Innovation and job creation in companies

12 April 2018

Creating and retaining more jobs in European companies involves a range of external factors, as well as growth and innovation within companies to improve competitiveness. Innovation – changes in products, processes and in other aspects of their businesses – can help companies adapt to changed circumstances, add value and become more competitive, increasing their job creation potential. Furthermore, human resources and work organisation practices create the right work environment to support innovation by enhancing skills, cooperation, quality, innovative behaviour, employee involvement in problem-solving and access to external ideas.

Policymakers need access to knowledge on which company innovations work in terms of productivity and company performance; which supports for innovation are effective; how best to foster job creation; and motives and barriers to job creation for certain types of organisations.

Faced with a slow economic recovery after the most severe restructuring of the European economy in decades, one of the key policy challenges of the European Commission is to achieve job-rich growth. The need to stimulate investment for the purpose of creating jobs is a top priority and is supported by the Europe 2020 ‘Agenda for new skills and jobs’ and the European Semester process. The Investment Plan for Europe was adopted in November 2014 and focuses on mobilising finance, supporting investment in the real economy and creating an investment-friendly environment.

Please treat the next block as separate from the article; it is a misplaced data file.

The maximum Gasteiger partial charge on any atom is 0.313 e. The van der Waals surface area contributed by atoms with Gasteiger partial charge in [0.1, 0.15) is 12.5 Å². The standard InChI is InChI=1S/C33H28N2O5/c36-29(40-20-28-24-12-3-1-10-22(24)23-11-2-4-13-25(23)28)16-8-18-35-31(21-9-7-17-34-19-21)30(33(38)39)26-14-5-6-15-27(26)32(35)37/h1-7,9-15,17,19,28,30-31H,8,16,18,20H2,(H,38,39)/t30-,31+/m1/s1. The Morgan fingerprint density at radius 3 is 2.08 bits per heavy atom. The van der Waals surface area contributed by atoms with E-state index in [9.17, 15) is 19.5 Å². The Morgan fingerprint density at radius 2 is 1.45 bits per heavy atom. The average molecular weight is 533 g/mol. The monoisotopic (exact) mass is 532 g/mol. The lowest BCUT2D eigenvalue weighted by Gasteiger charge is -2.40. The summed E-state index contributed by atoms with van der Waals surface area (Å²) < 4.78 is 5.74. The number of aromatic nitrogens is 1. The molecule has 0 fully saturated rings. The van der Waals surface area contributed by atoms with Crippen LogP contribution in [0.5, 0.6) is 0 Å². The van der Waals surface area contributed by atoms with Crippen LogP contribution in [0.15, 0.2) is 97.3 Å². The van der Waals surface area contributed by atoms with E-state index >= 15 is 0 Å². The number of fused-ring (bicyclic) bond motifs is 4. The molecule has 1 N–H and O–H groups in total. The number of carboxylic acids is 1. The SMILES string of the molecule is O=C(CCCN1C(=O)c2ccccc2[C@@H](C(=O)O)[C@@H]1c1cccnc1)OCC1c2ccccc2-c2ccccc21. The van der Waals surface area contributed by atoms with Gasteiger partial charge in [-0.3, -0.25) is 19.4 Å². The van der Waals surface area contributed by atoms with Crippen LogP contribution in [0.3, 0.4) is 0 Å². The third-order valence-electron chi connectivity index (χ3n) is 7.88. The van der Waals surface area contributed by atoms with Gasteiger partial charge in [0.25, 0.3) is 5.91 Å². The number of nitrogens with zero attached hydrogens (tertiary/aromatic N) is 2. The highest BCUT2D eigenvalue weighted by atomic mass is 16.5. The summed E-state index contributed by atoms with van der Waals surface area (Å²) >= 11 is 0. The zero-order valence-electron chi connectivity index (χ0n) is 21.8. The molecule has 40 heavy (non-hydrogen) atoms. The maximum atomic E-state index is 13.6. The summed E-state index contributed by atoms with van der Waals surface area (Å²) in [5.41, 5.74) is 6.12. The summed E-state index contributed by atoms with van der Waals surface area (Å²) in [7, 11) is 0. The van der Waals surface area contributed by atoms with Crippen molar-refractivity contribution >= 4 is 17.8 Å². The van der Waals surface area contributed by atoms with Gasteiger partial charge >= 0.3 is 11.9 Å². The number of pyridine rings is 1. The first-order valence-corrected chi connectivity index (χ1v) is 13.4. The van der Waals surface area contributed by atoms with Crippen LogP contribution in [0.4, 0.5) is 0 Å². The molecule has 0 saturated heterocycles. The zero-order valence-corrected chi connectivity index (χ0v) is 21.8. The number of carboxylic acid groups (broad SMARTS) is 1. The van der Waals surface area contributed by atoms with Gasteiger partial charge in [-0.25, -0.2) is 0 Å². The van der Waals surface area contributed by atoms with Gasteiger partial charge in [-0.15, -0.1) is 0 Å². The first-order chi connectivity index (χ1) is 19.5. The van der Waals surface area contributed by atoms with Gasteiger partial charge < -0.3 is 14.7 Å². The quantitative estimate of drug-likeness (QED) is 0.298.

Eurofound's work

Eurofound research in this area provides valuable insights on key topics:

Key contributions

Building largely on previous Eurofound work and data from the third European Company Survey (ECS) carried out in 2013, Eurofound has explored the company-internal factors and practices as well as external factors that stimulate innovative behaviour, enhance competitiveness and boost the creation and retention of jobs.

The survey provides comprehensive information on workplace innovation practices in terms of work organisation, human resource management, direct participation and social dialogue. More in-depth studies analysed:

  • the motives behind the adoption of workplace innovation practices that enable employees to participate in organisational change and improve the quality of their working life and organisation’s performance;
  • practices in EU companies for direct and indirect employee participation in decision-making, and which of these practices are beneficial for both the establishment and the employees.

Ongoing work

Further survey analysis will examine:

  • innovation support measures in European companies and how innovation processes are set up and implemented
  • how workplace practices and company characteristics are associated with the development of employment levels in companies
  • the motivations and constraints of job creation for certain types of organisations and the role of public support measures.

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